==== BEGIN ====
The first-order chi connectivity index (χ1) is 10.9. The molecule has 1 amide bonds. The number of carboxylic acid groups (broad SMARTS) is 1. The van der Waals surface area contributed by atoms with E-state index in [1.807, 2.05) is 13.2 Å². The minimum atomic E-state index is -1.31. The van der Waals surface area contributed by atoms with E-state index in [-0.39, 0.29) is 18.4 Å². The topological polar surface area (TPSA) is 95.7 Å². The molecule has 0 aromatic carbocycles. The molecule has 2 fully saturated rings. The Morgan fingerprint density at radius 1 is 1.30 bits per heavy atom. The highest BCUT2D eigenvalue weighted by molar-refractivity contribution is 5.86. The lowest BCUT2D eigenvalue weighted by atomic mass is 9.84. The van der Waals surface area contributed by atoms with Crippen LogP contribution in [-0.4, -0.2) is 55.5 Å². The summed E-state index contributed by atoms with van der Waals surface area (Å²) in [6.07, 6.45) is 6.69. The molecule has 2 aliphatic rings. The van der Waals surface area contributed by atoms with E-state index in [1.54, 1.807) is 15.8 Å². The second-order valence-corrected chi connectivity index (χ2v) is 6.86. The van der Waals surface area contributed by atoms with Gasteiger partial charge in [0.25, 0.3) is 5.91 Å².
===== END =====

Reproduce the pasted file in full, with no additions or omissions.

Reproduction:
The first-order chi connectivity index (χ1) is 10.9. The molecule has 1 amide bonds. The number of carboxylic acid groups (broad SMARTS) is 1. The van der Waals surface area contributed by atoms with E-state index in [1.807, 2.05) is 13.2 Å². The minimum atomic E-state index is -1.31. The van der Waals surface area contributed by atoms with E-state index in [-0.39, 0.29) is 18.4 Å². The topological polar surface area (TPSA) is 95.7 Å². The molecule has 0 aromatic carbocycles. The molecule has 2 fully saturated rings. The Morgan fingerprint density at radius 1 is 1.30 bits per heavy atom. The highest BCUT2D eigenvalue weighted by molar-refractivity contribution is 5.86. The lowest BCUT2D eigenvalue weighted by atomic mass is 9.84. The van der Waals surface area contributed by atoms with Crippen LogP contribution in [-0.4, -0.2) is 55.5 Å². The summed E-state index contributed by atoms with van der Waals surface area (Å²) in [6.07, 6.45) is 6.69. The molecule has 2 aliphatic rings. The van der Waals surface area contributed by atoms with E-state index in [1.54, 1.807) is 15.8 Å². The second-order valence-corrected chi connectivity index (χ2v) is 6.86. The van der Waals surface area contributed by atoms with Gasteiger partial charge in [0.25, 0.3) is 5.91 Å².